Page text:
An MQ-1 Predator drone fires a Hellfire missile in this undated photo (U.S. Air Force)
In a joint effort to reduce the potential for civilian casualties resulting from U.S. air strikes, the Defense Department and Central Intelligence Agency have reportedly developed a specialized variant of the ubiquitous Hellfire missile that can best be described a 100-pound flying switchblade.
A 70-minute video of Afghanistan Taliban training exercises released in 2017 appears to show a fighter with a FN SCAR (Special Operations Forces Combat Assault Rifle) 7.62mm rifle. Other fighters are recorded carrying M4 and M16 assault rifles. (Screenshot via Al Emarah Studio)
Pentagon officials could be responsible for up to 50,000 publicly accessible websites, according to Stars & Stripes, which is both hilarious and extremely disturbing when you consider that this is the same Pentagon that once claimed it could keep track of every rifle fielded to partner forces in Syria.
The Senate Armed Services Committee hears from military leaders. (Adrian Cadiz/U.S. Air Force.
Several senators have signed onto new legislation which would give the Defense Department more responsibility and oversight of privatized housing companies, as well as more rights regarding clean and safe housing environment for tenants.
The Military Housing Oversight and Service Member Protection Act, embedded below, was proposed by Sen. Elizabeth Warren (D-Mass.) and Rep. Deb Haaland (D-Hawaii), both on the Senate and House Armed Services Committees. Other co-sponsors include SASC members Sens. Richard Blumenthal (D-Conn.), Martin Heinrich (D-N.M.), and Kirsten Gillibrand (D-N.Y.).
"Our service members make sacrifices to protect our country, and they and their families deserve safe, affordable housing that isn't falling apart around them," Warren said. "This bill will eliminate the kind of corner-cutting and neglect the Defense Department should never have let these private housing providers get away with in the first place."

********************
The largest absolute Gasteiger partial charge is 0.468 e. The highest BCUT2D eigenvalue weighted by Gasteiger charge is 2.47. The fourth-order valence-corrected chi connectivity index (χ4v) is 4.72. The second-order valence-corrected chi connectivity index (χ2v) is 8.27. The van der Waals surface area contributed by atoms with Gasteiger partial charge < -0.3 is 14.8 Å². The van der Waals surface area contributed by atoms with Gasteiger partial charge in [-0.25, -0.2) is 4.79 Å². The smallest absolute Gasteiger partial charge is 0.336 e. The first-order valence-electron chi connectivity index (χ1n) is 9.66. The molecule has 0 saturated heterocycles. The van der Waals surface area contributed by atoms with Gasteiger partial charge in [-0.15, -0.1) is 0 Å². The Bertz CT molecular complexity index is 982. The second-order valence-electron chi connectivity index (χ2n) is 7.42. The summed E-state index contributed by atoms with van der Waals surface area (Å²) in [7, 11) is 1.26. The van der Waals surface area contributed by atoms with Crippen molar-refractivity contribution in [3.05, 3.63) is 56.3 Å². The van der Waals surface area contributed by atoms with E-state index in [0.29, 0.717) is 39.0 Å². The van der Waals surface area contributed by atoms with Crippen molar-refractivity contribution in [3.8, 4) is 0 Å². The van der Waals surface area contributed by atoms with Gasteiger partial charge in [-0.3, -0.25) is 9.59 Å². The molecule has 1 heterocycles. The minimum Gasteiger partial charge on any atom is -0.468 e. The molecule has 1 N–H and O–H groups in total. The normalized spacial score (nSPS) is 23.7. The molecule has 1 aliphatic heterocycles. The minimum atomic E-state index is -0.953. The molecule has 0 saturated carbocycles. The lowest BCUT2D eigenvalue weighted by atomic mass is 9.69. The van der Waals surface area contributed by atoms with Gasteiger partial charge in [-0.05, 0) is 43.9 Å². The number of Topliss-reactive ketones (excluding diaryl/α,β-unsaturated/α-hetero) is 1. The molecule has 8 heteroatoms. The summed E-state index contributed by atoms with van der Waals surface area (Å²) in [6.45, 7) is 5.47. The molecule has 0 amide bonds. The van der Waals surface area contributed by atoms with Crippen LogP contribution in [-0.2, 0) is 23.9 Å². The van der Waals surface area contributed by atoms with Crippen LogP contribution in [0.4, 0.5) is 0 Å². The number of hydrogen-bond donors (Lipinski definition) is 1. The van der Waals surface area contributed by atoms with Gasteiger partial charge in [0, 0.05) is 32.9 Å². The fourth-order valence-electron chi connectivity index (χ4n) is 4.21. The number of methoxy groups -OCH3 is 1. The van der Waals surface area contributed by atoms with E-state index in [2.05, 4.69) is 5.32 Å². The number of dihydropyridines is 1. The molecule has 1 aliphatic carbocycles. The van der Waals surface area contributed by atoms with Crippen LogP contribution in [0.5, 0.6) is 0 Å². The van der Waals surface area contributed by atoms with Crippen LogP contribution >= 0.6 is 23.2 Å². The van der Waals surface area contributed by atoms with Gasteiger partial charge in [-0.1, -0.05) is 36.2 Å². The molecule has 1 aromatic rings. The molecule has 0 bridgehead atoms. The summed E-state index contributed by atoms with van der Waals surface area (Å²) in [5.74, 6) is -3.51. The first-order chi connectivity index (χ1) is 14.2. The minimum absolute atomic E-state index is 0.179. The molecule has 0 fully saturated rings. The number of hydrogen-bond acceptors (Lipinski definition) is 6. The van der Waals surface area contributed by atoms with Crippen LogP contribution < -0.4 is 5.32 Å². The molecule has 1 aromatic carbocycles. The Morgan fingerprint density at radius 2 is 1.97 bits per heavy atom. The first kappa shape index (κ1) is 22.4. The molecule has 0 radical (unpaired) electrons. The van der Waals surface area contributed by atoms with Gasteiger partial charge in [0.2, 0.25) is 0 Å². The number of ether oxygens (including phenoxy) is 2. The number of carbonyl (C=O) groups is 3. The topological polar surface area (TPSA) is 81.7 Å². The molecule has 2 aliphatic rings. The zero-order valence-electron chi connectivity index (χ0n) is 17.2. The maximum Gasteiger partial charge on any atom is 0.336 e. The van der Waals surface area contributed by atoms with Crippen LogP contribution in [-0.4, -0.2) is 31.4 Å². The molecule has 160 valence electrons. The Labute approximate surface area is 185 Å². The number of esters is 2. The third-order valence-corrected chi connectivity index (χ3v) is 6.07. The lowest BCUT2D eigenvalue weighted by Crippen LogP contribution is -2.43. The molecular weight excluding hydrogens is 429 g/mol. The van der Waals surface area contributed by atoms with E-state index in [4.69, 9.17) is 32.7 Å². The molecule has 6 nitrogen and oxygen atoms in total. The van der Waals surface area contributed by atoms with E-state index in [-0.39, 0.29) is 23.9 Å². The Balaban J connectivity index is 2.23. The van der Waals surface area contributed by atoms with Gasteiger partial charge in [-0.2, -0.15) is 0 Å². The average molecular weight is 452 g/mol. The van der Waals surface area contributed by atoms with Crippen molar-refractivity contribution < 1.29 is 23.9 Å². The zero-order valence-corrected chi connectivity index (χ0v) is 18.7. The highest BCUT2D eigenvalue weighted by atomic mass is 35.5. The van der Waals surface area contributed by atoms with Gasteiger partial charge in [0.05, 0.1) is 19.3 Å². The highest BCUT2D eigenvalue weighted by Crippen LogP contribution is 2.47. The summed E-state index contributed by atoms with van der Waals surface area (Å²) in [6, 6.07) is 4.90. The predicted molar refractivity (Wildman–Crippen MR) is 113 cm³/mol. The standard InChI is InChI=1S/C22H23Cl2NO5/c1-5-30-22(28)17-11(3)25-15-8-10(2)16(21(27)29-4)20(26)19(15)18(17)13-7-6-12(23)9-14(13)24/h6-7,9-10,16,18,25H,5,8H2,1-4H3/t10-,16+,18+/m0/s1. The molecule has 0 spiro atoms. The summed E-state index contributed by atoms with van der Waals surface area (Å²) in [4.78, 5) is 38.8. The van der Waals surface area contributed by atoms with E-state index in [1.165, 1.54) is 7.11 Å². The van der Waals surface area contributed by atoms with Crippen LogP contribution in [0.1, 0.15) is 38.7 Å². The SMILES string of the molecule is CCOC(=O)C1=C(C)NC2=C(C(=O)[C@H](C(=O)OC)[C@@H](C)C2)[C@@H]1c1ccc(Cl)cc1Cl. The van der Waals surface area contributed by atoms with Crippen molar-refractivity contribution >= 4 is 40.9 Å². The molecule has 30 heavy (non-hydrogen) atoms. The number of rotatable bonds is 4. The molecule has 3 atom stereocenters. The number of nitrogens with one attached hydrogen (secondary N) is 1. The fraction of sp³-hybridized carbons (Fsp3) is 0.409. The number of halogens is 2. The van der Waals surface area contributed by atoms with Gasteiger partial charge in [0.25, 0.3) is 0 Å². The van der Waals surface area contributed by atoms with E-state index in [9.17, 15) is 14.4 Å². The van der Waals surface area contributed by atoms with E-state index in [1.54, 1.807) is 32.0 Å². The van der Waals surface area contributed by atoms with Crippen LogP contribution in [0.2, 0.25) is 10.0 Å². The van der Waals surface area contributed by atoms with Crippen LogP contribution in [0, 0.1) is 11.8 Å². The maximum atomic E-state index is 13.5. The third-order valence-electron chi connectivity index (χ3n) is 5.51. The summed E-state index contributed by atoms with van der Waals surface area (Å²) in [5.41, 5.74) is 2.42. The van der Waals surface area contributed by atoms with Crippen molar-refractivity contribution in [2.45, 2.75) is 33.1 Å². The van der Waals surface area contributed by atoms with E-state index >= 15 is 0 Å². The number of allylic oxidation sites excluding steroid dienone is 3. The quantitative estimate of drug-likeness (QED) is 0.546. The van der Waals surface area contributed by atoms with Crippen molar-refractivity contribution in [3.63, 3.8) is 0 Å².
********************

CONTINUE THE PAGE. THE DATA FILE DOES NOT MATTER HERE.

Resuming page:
Acting Defense Secretary Patrick Shanahan promised to provide the Senate Armed Services Committee with a complete list of construction projects at risk of being defunded to pay for the wall after several lawmakers pressed him on the issue, including Sen. Jack Reed (D-R.I.)
The Defense Department is claiming that its transgender ban is not a transgender ban, yet its latest policy on transgender individuals will ban some people with a medical diagnosis of "gender dysphoria" from joining the military as of April 12.
Under the new policy, people diagnosed with gender dysphoria can still join the military if they have been stable for 36 months and if they have not yet had medical treatment to transition to a new gender, defense officials told reporters on Wednesday.
Roughly 1,000 currently-serving troops with a diagnosis of gender dysphoria along with another 8,000 service members who have identified as transgender on a 2016 survey will be able to remain in the military under the Defense Department's previous transgender policy, defense officials said during a conference call.
Here is a partial transcript of Wednesday's background conference call about the transgender policy. It has been lightly edited for length and clarity.